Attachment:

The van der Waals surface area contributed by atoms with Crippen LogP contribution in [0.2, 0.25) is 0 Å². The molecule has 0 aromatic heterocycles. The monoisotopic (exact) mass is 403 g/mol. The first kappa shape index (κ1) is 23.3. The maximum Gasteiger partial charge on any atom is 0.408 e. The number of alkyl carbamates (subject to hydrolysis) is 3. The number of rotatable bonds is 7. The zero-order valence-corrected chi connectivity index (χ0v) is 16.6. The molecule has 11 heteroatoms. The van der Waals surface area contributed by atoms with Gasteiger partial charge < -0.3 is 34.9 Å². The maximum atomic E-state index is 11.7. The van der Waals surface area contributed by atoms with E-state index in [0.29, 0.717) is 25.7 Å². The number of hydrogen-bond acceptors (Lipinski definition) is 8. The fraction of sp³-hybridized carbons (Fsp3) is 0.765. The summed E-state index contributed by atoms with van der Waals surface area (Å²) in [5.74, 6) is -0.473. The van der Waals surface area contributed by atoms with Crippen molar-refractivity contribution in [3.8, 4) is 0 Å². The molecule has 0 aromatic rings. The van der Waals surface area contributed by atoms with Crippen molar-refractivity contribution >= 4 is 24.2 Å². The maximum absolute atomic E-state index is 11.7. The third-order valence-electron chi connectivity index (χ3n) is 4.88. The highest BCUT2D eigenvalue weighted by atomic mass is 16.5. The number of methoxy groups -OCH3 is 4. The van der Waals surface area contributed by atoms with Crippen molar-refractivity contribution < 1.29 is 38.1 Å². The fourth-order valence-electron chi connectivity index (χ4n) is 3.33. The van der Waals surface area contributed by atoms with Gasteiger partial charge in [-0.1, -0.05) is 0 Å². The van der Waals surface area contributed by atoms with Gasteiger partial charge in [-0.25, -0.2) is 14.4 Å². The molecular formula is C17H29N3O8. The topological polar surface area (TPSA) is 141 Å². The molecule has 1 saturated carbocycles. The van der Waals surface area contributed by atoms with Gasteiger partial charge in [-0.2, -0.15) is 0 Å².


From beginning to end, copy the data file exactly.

The van der Waals surface area contributed by atoms with Crippen LogP contribution in [0.2, 0.25) is 0 Å². The molecule has 0 aromatic heterocycles. The monoisotopic (exact) mass is 403 g/mol. The first kappa shape index (κ1) is 23.3. The maximum Gasteiger partial charge on any atom is 0.408 e. The number of alkyl carbamates (subject to hydrolysis) is 3. The number of rotatable bonds is 7. The zero-order valence-corrected chi connectivity index (χ0v) is 16.6. The molecule has 11 heteroatoms. The van der Waals surface area contributed by atoms with Gasteiger partial charge < -0.3 is 34.9 Å². The maximum atomic E-state index is 11.7. The van der Waals surface area contributed by atoms with E-state index in [0.29, 0.717) is 25.7 Å². The number of hydrogen-bond acceptors (Lipinski definition) is 8. The fraction of sp³-hybridized carbons (Fsp3) is 0.765. The summed E-state index contributed by atoms with van der Waals surface area (Å²) in [5.74, 6) is -0.473. The van der Waals surface area contributed by atoms with Crippen molar-refractivity contribution in [3.8, 4) is 0 Å². The molecule has 0 aromatic rings. The van der Waals surface area contributed by atoms with Crippen molar-refractivity contribution >= 4 is 24.2 Å². The maximum absolute atomic E-state index is 11.7. The third-order valence-electron chi connectivity index (χ3n) is 4.88. The highest BCUT2D eigenvalue weighted by atomic mass is 16.5. The number of methoxy groups -OCH3 is 4. The van der Waals surface area contributed by atoms with Crippen molar-refractivity contribution < 1.29 is 38.1 Å². The fourth-order valence-electron chi connectivity index (χ4n) is 3.33. The van der Waals surface area contributed by atoms with Gasteiger partial charge in [-0.1, -0.05) is 0 Å². The van der Waals surface area contributed by atoms with Gasteiger partial charge in [-0.25, -0.2) is 14.4 Å². The molecular formula is C17H29N3O8. The topological polar surface area (TPSA) is 141 Å². The molecule has 1 saturated carbocycles. The van der Waals surface area contributed by atoms with Gasteiger partial charge in [-0.2, -0.15) is 0 Å².